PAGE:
Monday 16 May 2016

A Walk on the Not So Wild Side: Bodnant Garden

When we first moved to Wales we lived just around the corner from the beautiful Bodnant Garden, and would visit practically every weekend. I loved it because of the extensive woodland walks, the stunning view of Snowdonia, and the beautiful rhododendrons, which reminded me of Exbury Gardens in the New Forest (Hampshire) near to where I grew up - and the inspiration for the area when my books are set. So last weekend, when the sun was out, we decided to go back and see if anything had changed.

The house at Bodnant
Bodnant Garden was created when the estate was bought in 1874 by Henry Davis Pochin. At that time it consisted of Victorian shrubberies and a sloping lawn, and the house, built in 1792, was typically Georgian. Henry enlarged and altered the house, and created what was to become the famous laburnum arch.

The laburnum wasn't out,
so this photo is from a previous visit!

But it was his grandson, Henry McLaren (the second Lord Aberconway), who would go on to develop the garden over the next fifty years, including designing the series of Italian style terraces overlooking the mountains.

Below is a photo of the Lily Terrace, named for the water lilies which bloom from June to September. It was designed around two existing cedar trees, which had been planted in 1875.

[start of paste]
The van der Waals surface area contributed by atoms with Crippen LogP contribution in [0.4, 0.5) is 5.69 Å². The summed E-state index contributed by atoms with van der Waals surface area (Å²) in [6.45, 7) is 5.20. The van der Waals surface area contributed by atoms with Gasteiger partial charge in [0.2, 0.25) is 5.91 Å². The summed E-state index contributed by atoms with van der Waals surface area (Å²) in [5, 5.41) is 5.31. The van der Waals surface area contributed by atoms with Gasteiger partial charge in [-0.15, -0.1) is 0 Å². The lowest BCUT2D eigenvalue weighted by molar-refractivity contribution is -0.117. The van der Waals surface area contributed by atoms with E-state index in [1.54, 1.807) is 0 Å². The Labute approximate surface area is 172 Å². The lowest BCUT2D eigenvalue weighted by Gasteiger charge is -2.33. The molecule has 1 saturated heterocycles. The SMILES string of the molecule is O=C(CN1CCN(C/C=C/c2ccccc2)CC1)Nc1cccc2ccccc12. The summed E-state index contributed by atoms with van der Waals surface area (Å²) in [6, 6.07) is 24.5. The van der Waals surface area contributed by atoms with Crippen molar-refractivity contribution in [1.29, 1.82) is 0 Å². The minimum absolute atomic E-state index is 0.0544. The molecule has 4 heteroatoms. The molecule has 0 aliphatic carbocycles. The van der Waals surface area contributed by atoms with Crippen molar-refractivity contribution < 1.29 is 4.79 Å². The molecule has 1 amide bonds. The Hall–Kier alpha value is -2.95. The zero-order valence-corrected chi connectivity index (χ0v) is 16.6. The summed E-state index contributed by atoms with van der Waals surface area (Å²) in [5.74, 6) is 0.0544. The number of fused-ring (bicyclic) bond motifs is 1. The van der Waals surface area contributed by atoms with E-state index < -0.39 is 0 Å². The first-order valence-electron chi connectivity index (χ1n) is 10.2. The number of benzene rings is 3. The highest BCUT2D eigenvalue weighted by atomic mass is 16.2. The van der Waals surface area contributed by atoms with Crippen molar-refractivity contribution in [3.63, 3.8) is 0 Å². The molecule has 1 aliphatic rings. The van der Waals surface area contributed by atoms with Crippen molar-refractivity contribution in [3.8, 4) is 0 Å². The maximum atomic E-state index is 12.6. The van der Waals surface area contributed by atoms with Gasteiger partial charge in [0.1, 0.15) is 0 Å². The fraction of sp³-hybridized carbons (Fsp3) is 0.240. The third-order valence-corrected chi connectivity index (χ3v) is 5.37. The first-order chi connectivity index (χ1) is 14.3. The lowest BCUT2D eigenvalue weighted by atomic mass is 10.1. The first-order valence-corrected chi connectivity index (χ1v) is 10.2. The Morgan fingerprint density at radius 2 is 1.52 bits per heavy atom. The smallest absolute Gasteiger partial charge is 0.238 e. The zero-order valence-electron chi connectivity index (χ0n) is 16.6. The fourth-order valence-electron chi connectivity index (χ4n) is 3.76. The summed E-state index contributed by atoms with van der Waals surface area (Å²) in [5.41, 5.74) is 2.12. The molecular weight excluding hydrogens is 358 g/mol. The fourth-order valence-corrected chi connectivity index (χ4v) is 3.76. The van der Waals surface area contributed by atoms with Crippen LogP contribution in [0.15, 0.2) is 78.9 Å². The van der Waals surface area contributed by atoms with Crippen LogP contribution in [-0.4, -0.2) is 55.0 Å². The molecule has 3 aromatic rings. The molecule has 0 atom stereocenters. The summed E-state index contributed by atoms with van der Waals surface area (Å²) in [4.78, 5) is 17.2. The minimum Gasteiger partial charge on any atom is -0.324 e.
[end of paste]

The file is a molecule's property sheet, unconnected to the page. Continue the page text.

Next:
The Lily Terrace and Snowdonia
(taken from the Croquet Terrace above)

Below the Lily Terrace is the Canal Terrace, with an open air stage at one end and The Pin Mill at the other.

A glimpse of the 'stage' from the Lily Terrace above

The Pin Mill and the 'canal'

The Pin Mill was originally built as a garden house in about 1730 at Woodchester in Gloucestershire. Later it was used as a factory for making pins and then as a tannery. By 1938 it was in a very dilapidated state. Lord Aberconwy bought it and had it transferred to Bodnant.

The Pin Mill

The interior

From the Canal Terrace we took the path descending through the Rockery to the River Hiraethlyn, which is bordered on each side by the Dell. The conifers here are massive (over 100 feet) and were planted in 1876.

The Old Mill 

Since our previous visit, the garden has now been extended beyond the waterfall and Mill Pond to include Far End and the Skater's Pond, with this cute little island in the middle. (That's going in a book!)

Skater's Pond


Finally, on the way back up the hill towards the house, we passed 'The Poem', overlooking the Dell and built by Henry Pochin as the family mausoleum.

The Poem

Sources & Links:

Bodnant Garden (National Trust)
Bodnant Estate Website

Related Posts:

A Walk on the Wild Side & the Lonely Knight
Walking the Walls of Conwy

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1 comment:

  1. We went a couple of weeks ago, it’s a fabulous place. Unfortunately we were too late for the laburnum, it had just gone off.